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2020 budget is casualty of the federal government shutdown

Tuesday, March 05, 2019

Almost five months after the start of the fiscal year, after three continuing resolutions and one 35-day partial government shutdown, the last of the fiscal 2019 appropriations bills have been passed and signed by the president.

Now the focus turns to the fiscal 2020 budget.

Initially expected to be released the first week of February, the government shutdown left many workers from the White House Office of Management and Budget furloughed, causing a six-week delay in delivery.

The budget will be dropped in two phases, starting with highlights and toplines for federal agencies on March 11 and the rest of the details the week of March 18, according to OMB guidance.

Since the Defense Department’s funding bill was passed and signed into law before the end of the fiscal year, DoD was largely spared from the government shutdown drama.

However, the delay in rolling out the 2020 budget increases the likelihood that negotiations will drag past Oct. 1 and create an all too familiar scenario where DoD is forced to operate under continuing resolutions. Add a Republican-controlled Senate and a House controlled by Democrats to the mix, and the prospect increases even more.

At a recent appearance at the Center for Strategic and International Studies, Secretary of the Army Mark T. Esper identified timely and stable budgets as the most important thing Congress can provide to help the military.

“I can’t foot stomp that enough, about how important it was to have a timely budget,” Esper said. “We really thank Congress, not just for the funding we got last year, but for the timeliness.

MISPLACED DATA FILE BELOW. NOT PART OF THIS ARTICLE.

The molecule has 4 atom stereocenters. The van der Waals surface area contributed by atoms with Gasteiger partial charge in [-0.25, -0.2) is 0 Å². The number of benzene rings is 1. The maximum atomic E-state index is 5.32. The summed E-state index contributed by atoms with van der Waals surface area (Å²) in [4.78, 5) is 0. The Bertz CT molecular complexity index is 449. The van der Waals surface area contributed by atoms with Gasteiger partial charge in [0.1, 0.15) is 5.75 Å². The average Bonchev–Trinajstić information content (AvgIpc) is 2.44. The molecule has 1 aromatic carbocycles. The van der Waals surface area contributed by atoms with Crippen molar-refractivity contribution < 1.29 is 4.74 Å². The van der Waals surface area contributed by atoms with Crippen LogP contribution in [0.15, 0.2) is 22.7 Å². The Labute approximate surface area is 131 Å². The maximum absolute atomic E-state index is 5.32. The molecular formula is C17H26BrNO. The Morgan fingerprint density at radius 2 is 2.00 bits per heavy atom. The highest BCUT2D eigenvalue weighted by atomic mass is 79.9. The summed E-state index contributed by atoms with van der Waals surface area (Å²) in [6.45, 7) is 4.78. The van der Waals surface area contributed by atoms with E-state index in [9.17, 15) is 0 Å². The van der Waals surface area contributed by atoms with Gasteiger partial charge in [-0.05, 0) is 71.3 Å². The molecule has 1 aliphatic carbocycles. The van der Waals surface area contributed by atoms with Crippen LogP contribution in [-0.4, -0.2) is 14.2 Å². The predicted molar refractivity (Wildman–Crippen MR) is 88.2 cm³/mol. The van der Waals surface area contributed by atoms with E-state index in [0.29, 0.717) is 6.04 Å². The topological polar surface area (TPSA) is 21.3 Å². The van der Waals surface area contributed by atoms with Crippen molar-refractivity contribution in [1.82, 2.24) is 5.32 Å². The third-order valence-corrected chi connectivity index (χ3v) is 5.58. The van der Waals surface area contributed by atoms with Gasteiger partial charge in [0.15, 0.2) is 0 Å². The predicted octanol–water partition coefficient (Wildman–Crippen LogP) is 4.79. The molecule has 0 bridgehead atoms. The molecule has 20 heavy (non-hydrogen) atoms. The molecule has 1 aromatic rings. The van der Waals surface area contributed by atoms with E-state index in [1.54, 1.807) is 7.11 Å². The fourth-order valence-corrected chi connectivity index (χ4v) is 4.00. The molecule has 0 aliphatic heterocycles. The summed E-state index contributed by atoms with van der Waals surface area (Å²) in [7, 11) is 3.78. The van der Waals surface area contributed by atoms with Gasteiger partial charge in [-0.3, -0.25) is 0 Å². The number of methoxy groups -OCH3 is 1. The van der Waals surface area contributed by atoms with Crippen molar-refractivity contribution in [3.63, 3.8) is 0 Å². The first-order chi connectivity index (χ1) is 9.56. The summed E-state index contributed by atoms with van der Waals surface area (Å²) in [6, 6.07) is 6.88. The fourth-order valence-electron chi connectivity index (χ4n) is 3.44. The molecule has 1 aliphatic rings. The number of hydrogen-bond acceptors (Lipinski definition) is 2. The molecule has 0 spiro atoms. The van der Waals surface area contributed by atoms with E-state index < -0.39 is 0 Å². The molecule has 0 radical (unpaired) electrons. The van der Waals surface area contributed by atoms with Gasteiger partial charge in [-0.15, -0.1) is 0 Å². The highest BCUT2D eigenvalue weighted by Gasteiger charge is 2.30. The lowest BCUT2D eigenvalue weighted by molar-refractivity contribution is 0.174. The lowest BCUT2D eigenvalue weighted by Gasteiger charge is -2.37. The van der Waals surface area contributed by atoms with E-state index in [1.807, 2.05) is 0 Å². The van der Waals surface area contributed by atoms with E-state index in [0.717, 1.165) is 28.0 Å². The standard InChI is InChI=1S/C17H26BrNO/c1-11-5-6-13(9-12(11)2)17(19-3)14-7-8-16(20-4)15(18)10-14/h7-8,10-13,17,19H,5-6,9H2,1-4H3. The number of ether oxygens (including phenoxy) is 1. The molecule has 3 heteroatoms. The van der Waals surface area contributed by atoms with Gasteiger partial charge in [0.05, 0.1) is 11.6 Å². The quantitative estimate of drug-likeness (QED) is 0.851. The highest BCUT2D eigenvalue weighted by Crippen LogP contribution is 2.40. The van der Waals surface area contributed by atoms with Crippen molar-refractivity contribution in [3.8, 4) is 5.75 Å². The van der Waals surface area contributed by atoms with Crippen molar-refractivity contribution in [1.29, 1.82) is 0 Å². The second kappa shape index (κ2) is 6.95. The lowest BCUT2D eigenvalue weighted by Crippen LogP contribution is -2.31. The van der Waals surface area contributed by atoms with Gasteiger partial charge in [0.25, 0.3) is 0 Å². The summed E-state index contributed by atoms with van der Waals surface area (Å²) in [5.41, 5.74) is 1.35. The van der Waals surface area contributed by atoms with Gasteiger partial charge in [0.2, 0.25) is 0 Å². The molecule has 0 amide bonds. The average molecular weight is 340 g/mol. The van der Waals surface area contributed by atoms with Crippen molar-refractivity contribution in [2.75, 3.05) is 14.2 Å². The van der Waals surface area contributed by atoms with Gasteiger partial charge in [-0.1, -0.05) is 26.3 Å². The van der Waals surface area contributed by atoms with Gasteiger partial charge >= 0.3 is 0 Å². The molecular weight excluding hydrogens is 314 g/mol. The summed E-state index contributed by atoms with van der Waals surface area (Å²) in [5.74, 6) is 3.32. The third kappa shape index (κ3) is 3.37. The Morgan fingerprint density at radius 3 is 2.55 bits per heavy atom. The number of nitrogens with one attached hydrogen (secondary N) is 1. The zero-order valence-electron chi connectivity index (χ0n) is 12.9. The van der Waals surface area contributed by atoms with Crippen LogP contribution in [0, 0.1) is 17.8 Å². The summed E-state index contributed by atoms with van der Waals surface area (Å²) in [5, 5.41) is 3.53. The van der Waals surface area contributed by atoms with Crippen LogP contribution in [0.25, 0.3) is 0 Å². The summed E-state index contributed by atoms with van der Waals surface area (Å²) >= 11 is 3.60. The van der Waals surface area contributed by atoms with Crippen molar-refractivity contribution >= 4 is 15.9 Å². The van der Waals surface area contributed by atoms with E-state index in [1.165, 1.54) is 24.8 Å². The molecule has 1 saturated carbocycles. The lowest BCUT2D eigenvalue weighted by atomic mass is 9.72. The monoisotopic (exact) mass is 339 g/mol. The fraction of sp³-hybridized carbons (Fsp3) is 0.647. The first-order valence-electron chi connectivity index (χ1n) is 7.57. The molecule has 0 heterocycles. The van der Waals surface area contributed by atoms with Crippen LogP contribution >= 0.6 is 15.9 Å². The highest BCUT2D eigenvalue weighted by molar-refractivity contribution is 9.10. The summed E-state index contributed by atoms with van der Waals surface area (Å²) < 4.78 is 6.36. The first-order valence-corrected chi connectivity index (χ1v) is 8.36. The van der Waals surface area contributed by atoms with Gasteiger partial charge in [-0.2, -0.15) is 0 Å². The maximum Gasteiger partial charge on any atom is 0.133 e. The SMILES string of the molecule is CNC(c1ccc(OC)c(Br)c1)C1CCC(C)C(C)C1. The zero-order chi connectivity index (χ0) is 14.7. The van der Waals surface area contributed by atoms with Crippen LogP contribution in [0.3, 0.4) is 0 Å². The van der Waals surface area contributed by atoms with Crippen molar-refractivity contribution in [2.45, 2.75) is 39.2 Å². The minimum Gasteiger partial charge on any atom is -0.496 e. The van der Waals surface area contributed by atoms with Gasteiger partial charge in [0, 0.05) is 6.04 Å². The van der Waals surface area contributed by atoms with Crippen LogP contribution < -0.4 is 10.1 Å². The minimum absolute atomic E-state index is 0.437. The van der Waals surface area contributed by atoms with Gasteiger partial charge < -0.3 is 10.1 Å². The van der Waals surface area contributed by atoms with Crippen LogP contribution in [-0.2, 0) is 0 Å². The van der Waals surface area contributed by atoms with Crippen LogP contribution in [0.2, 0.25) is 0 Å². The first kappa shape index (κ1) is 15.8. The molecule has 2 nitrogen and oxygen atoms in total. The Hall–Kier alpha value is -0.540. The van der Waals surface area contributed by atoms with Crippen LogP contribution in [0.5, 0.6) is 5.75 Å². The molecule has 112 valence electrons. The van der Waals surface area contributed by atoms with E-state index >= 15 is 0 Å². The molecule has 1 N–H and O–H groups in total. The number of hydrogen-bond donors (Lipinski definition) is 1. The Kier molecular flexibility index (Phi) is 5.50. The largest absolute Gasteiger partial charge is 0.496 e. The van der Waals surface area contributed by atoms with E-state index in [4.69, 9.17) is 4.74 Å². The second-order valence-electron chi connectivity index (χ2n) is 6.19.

“Look, I talk to members from both sides of the Hill and both parties, and they all understand it, and they share that view. They want to help as well, make sure we have a timely budget that’s sufficient.”

The budget is expected to include many cost-cutting reforms, including program eliminations and reductions, but also an overall increase in defense spending and a reduction in non-defense spending when compared with the fiscal 2019 budget.

In a Feb. 4 interview with Congressional Quarterly, Esper said the 2020 budget “will mark the beginning of a significant shift in our resources to ensure we can fight and win in accordance with the National Defense Strategy.”

He was referring to a budget-shifting effort he undertook with Army Chief of Staff Gen. Mark A. Milley that reviewed more than 500 programs, looking for places where money could be diverted to modernization priorities.

The goal of the shift is to find about $25 billion to apply to modernization over the next five years in increments of $4 billion to $6 billion a year.

Julie Rudowski is AUSA’s Government Affairs Assistant Director.